The 3D Imaging Lab:In-house or Outsource?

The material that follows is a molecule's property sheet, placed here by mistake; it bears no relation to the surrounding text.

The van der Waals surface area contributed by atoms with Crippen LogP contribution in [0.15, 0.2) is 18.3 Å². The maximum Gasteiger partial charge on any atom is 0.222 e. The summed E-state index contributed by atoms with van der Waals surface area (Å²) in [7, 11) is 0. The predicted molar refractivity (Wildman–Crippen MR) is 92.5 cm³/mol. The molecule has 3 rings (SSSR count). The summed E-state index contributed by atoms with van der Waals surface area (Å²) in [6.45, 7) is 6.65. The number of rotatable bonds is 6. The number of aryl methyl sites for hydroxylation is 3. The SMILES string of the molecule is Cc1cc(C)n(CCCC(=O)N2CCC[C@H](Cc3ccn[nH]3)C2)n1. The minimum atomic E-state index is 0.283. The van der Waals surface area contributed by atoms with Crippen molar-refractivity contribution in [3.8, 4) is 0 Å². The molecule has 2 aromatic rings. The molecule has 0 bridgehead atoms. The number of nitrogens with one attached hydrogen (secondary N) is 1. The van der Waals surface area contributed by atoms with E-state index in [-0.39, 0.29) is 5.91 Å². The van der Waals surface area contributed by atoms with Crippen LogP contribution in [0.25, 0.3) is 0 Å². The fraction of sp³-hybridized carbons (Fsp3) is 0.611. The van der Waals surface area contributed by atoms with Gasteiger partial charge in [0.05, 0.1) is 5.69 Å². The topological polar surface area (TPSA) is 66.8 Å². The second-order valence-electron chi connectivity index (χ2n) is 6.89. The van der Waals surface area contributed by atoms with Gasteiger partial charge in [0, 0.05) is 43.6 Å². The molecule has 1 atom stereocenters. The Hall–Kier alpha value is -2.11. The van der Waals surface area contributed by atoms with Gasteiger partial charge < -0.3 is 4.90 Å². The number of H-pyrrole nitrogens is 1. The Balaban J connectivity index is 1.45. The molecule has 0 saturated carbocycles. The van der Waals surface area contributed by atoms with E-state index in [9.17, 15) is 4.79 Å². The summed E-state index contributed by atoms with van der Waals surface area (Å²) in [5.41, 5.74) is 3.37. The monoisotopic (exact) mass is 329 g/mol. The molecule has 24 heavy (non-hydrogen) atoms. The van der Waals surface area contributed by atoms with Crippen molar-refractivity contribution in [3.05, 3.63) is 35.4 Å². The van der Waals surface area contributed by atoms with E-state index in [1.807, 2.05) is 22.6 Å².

Staying abreast with (or, better yet, staying ahead of) the imaging-technology curve clearly follows a clinical imperative. Better imaging tools—in this case, 3D postprocessed reconstructions—have an immediate payoff for patient care. When a surgeon can use 3D imaging to measure and plan a vascular procedure better, for instance, the clinical outcome may be enhanced. Both patient and surgeon will then be rewarded, but so will the institution that offers the imaging service. This is so frequently true that hospitals and health networks often opt for imaging-technology upgrades long before the financial reasons become apparent. Marketing clout and patient satisfaction can override direct ROI considerations. One example is the 3D-imaging lab set up by Spectrum Health in Grand Rapids, Mich. Spectrum Health, organized in 1997, comprises seven hospitals and is Western Michigan’s largest not-for-profit health system. It had operating revenues in fiscal 2007 of about $2.3 billion, according to its Web site. About four years ago, Spectrum committed to opening Western Michigan’s first (and still only) full-time 3D-imaging lab. Demand for the lab came partly from clinicians and the radiology departments of various hospitals, but an equally important impetus was Spectrum’s vision of itself as a provider. “The opening of the 3D lab was part of the vision,” Shannon Culver, RT(R)(CT),the imaging specialist in charge of the lab, explains. “Our goal is to be up there with, or surpass, places like Massachusetts General Hospital, Stanford, and the University of Michigan.” According to a Spectrum vision-statement excerpt provided by Culver, that goal was explicitly stated: “To be the nation’s highest quality and most successful health care enterprise by 2010.” Culver himself was working at Spectrum as a CT technologist when he heard of the plan to open the 3D laboratory. He had already started work on a degree in computer information systems in order to add technology-related skills to his CV, he says. What he knew about 3D postprocessing and reconstruction intrigued him. “I started to come in during the middle of the night and volunteered to learn it,” he says. “I was doing that for several months.” Watching the radiologists and learning from the 3D workstation vendor’s application specialist, Culver spent 15 to 20 hours per week reading and researching to get a better understanding of the fundamentals, and then sending samples to the radiologists for their review. Culver was rewarded for his efforts by being named the new lab’s specialist, effectively, running the new lab. He began by doing CT reconstructions. The lab has since hired a second specialist to do MRI reconstructions. The lab does no ultrasound reconstruction, Culver says. One Room When the lab opened in 2004 at Spectrum’s Butterworth Hospital in Grand Rapids, it was located in a single room, where Culver worked alone. He now has his fellow worker, but the room is the same, measuring perhaps 15 by 20 feet. Culver says that there are now seven 3D workstations at locations throughout the various Spectrum hospitals, but the 3D lab itself contains three of them. All use a thin-client server, with postprocessing application software residing on the server and accessed remotely through the workstations. Images from as many as 10 CT scanners are autorouted to the 3D lab when postprocessing is required. The CT mix includes four 64-slice machines, but reconstructions are done using images from scanners with as few as 16 slices. “We do everything from trauma injuries to pre- and postsurgical planning,” Culver says. “Most of it is an accessory to the original radiology dataset. Our vascular surgeons used to take their own measurements, but then they realized we could do the measurements for them, right off our workstations.” When the images come into the lab for reconstruction, they are accompanied by patient histories, which technologists have sent by fax. “I do the reconstruction and send it out for interpretation to another hospital and the radiologist’s office.” When the reconstructions are sent, the patient histories are sent again, by fax, along with them. After that, Culver says, “The reconstruction will automatically append to the original study on the PACS.” According to a Spectrum brochure on the 3D lab, the enhanced renderings can “minimize exploratory surgery, allow for noninvasive surgical planning, reduce operating time, minimize damage to healthy tissues by targeting treatment areas, and aid in postsurgical evaluation.” Those benefits can apply to abnormalities in coronary, gastrointestinal, and neurological vascular structures, as well as to the vascular system as a whole. The 3D renderings can also be done for thoracic, orthopedic, pediatric, and maxillofacial conditions. Culver says, “We do a lot of head and neck vascular studies (carotid and circle of Willis) and urography. That would be the lion’s share: neurology and urography.” What the 3D renderings allow the radiologists or the clinicians to do is look at multiple projections of a structure. “They can twist and turn and manipulate the images around a stenosis and get a better feel for the significance of it,” Culver says. “They can look from one end, left to right, right to left, bottom to top, and top to bottom. They could take a volume-rendered image and rotate that right around.” Better Care Culver says that the 3D lab has, without a doubt, improved patient care at the Spectrum sites. The volume of 3D studies has increased dramatically. When he started, Culver says, he was postprocessing about 30 CT studies per month. Now that figure is above 350 for CT, and MRI adds another 250 monthly. “It has significantly increased the quality of the care provided to patients,” he says. “There are big benefits when doctors have added tools.” Moreover, he adds, as word of the lab gets out, patients are seeking 3D renderings as part of treatment. “The patients are starting to ask for it,” he says, “especially more along the lines of the cardiac side. The community awareness is starting.” Culver and his fellow MRI reconstructionist can’t work around the clock, but Spectrum keeps the 3D lab open at all times, priding itself on being the only Western Michigan caregiver to do so. To meet the off-hours demand, Spectrum has trained Butterworth Hospital technologists on every shift to complete the most common 3D renderings. “For the off shifts and weekends, each lead technologist has been trained to accommodate emergency services (carotid angio and head angio),” Culver says. “Each lead technologist is more than qualified, and we try to go two deep on each shift, if possible. There are seven people, other than me, who are capable of stepping up when needed.” When Culver arrives in the morning, he reviews the off-shift reconstructions and makes sure that all the overnight 3D work has been finished. “My job is to make sure nothing slides through,” he says. Red or Black? For all the clinical success of its 3D lab, an isolated and direct ROI for the lab alone has not been calculated, as far as Culver knows. In part, that’s because so many of the 3D procedures are billed as part of the original study. The postprocessing is coded so that it is automatically added to the original study; the charge for 3D postprocessing is not broken out of the bundled billing. “If we do a CT angio of the neck, or any angio, there is an inherent postprocessing charge built right in,” but figuring the cumulative payoff of such charges “is so hard to put your finger on,” he adds. Just as difficult to fathom as the reimbursement side is the cost side. Culver says, “Cost is very subjective.” For one thing, he says, the price of 3D workstations is often bundled into the purchase price of a scanner. Postprocessing software prices may be another enigma. Some postprocessing applications, such as software for cardiac studies or virtual colonoscopies, are more expensive than others. It’s hard to draw a straight cost-revenue line with such complex equipment, he suggests, adding, “I couldn’t say at what point it becomes cost effective.” Black Ink Nonetheless, Culver is adamant that the 3D lab is more than paying its way. He not comfortable putting a price on what it cost to equip the lab, suggests that the figure probably exceeds $500,000. Offsetting that cost, however, is what the lab bills. While he can’t isolate each bundled charge, Culver estimates that the lab bills in excess of $1 million per year. Even if reimbursements don’t add up to that level of billing, he adds, there is more than enough reimbursement to put the lab in the black. “We definitely come out ahead,” Culver says. “We’re not operating at a loss in here, and I say that based on our volume.” He also says that the lab has absolutely repaid the investment that it required. The lab’s volume “has been a steady trend upward,” he says. Moreover, the lab is pulling in business, he adds, with urology, cardiology, and pediatric studies keeping patients from going to other facilities. He notes, "As referring physicians become aware of the services, it’s been a steady trend upward, with no end in sight. As computers evolve, we’re on the cutting edge, and the sky’s the limit.” Culver again references Spectrum’s vision statement. “Spectrum did this for a reason, and we’re not losing by doing it,” he says. “It’s propelling us to the front of the pack when it comes to advanced visualization.” As far as Culver is concerned, ROI analysis can wait. The 3D lab has more than paid off on Spectrum’s goal of providing the best patient care in its market.